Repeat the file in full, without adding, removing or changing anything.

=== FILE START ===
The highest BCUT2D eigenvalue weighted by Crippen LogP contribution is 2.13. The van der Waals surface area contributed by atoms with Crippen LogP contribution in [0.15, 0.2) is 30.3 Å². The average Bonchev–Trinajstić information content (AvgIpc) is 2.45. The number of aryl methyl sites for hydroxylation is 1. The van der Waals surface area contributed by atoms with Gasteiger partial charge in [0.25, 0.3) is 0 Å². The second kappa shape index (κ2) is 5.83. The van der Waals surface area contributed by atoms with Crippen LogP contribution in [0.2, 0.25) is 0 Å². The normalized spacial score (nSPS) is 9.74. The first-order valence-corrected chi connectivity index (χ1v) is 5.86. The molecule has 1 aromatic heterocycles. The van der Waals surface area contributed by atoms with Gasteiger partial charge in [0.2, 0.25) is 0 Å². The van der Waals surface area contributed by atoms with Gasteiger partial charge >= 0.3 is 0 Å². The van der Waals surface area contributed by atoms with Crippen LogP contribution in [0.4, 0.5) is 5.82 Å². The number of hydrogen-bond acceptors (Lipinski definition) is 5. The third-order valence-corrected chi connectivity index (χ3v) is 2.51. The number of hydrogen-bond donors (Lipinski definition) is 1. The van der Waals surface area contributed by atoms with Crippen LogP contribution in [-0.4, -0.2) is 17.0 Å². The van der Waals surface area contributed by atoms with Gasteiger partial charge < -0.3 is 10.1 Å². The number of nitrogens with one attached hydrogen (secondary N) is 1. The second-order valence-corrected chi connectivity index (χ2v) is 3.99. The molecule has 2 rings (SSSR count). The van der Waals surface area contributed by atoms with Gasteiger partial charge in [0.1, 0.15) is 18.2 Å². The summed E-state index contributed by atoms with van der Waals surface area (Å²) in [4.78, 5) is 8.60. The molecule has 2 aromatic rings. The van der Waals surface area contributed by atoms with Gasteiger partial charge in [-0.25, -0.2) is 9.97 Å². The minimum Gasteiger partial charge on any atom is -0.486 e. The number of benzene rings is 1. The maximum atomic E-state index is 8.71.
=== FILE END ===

The highest BCUT2D eigenvalue weighted by Crippen LogP contribution is 2.13. The van der Waals surface area contributed by atoms with Crippen LogP contribution in [0.15, 0.2) is 30.3 Å². The average Bonchev–Trinajstić information content (AvgIpc) is 2.45. The number of aryl methyl sites for hydroxylation is 1. The van der Waals surface area contributed by atoms with Gasteiger partial charge in [0.25, 0.3) is 0 Å². The second kappa shape index (κ2) is 5.83. The van der Waals surface area contributed by atoms with Crippen LogP contribution in [0.2, 0.25) is 0 Å². The normalized spacial score (nSPS) is 9.74. The first-order valence-corrected chi connectivity index (χ1v) is 5.86. The molecule has 1 aromatic heterocycles. The van der Waals surface area contributed by atoms with Gasteiger partial charge in [0.2, 0.25) is 0 Å². The van der Waals surface area contributed by atoms with Gasteiger partial charge >= 0.3 is 0 Å². The van der Waals surface area contributed by atoms with Crippen LogP contribution in [0.4, 0.5) is 5.82 Å². The number of hydrogen-bond acceptors (Lipinski definition) is 5. The third-order valence-corrected chi connectivity index (χ3v) is 2.51. The number of hydrogen-bond donors (Lipinski definition) is 1. The van der Waals surface area contributed by atoms with Crippen LogP contribution in [-0.4, -0.2) is 17.0 Å². The van der Waals surface area contributed by atoms with Gasteiger partial charge < -0.3 is 10.1 Å². The number of nitrogens with one attached hydrogen (secondary N) is 1. The second-order valence-corrected chi connectivity index (χ2v) is 3.99. The molecule has 2 rings (SSSR count). The van der Waals surface area contributed by atoms with Gasteiger partial charge in [0.1, 0.15) is 18.2 Å². The summed E-state index contributed by atoms with van der Waals surface area (Å²) in [4.78, 5) is 8.60. The molecule has 2 aromatic rings. The van der Waals surface area contributed by atoms with Gasteiger partial charge in [-0.25, -0.2) is 9.97 Å². The minimum Gasteiger partial charge on any atom is -0.486 e. The number of benzene rings is 1. The maximum atomic E-state index is 8.71.